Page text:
Morden has a bold vision to nearly double its population to 15,000 by 2020, and will do so by employing the Province's only city-initiated immigration strategy to bolster its size and diversity over the coming years. With focus on growth, it intends to support rapid diversification through social services, infrastructure, and a focus on environmental and economic sustainability along the way. The city corporate plan is truly impressive as it is unique - and attainable. 

In addressing the gala that evening, I spoke of a passion for community and connectedness, and how creating a vision has the power to unite energy, effort, and accomplishment when people work together. In a time where revenue and profitability dominate strategy, I also touched on the power of giving back, and its ability to provide sustainable business opportunity well into the future. 

The city of Morden is a force unto itself - and will be one to watch as its vision to 2020 unfolds.

THE BUSINESS OF #ELEXN42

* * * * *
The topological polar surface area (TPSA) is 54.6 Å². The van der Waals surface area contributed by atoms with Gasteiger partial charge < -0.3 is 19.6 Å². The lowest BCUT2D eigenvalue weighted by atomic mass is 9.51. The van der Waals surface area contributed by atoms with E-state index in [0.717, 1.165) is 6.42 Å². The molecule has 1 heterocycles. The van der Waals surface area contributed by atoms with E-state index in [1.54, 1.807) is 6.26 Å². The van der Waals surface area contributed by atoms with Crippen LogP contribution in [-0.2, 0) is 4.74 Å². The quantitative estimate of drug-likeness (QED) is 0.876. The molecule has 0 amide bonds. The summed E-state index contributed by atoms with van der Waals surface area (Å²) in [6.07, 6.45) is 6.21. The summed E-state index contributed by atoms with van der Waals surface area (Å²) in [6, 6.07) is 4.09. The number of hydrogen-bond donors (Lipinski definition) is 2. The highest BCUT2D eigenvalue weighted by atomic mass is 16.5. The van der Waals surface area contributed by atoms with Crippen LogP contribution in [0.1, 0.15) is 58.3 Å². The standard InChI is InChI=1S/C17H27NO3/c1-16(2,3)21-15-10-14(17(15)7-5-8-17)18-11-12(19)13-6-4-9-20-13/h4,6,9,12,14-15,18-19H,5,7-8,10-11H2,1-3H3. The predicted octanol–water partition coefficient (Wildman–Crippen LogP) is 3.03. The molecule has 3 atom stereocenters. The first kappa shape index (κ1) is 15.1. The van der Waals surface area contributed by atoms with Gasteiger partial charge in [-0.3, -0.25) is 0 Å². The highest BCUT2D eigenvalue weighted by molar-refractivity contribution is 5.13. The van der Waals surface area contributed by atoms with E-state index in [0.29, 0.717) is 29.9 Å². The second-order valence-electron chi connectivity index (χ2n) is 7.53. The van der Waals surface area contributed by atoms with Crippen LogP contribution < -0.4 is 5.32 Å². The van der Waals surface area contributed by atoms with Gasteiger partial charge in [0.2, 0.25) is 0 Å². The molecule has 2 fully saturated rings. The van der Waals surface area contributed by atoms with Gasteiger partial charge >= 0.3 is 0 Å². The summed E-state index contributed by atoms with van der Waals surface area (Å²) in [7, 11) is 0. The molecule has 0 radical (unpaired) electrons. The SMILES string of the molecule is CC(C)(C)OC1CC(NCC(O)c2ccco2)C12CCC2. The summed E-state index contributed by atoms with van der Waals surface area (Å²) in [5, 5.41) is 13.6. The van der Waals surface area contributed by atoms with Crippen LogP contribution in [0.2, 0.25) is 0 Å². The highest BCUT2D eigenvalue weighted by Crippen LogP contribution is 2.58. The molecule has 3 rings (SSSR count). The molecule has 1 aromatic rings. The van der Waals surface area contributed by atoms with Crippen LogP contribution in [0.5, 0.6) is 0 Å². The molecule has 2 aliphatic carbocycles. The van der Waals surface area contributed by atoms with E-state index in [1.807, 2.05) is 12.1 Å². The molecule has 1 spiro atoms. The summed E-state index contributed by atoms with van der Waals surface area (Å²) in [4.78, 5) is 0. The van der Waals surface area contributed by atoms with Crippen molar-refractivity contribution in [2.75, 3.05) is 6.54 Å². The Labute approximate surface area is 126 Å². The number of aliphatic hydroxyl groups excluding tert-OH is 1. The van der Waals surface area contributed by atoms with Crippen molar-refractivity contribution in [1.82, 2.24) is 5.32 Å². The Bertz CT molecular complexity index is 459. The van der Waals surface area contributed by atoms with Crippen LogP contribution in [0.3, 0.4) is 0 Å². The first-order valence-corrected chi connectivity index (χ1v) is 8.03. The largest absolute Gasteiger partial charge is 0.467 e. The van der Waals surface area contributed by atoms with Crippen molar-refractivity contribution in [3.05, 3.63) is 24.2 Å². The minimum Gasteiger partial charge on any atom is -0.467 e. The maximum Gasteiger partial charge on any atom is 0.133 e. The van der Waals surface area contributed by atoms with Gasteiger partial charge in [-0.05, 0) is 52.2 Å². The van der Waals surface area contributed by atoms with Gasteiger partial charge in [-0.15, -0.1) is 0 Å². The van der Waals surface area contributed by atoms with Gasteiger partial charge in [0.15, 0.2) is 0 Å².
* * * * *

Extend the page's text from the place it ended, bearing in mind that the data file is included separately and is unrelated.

THE BUSINESS OF #ELEXN42

While the entire nation adjusts to an unprecedented and historic shift in political leadership, some initial insights can be extracted from the new Election Business Model, if you will. Here's what we learned during #Elxn42:

 

  • Politics hath no fury like a generation scorned. The highest voter turnout in 20 years was a direct result of younger generations feeling unheard and undervalued. While Harper himself is popular on Twitter, the Tories appeared to struggle with authentic, relevant relations and meaningful dialogue with anyone under 40, which could have helped galvanize the vote. This heavily evidenced with #ByeFelicia mentions to Harper across all social mediums.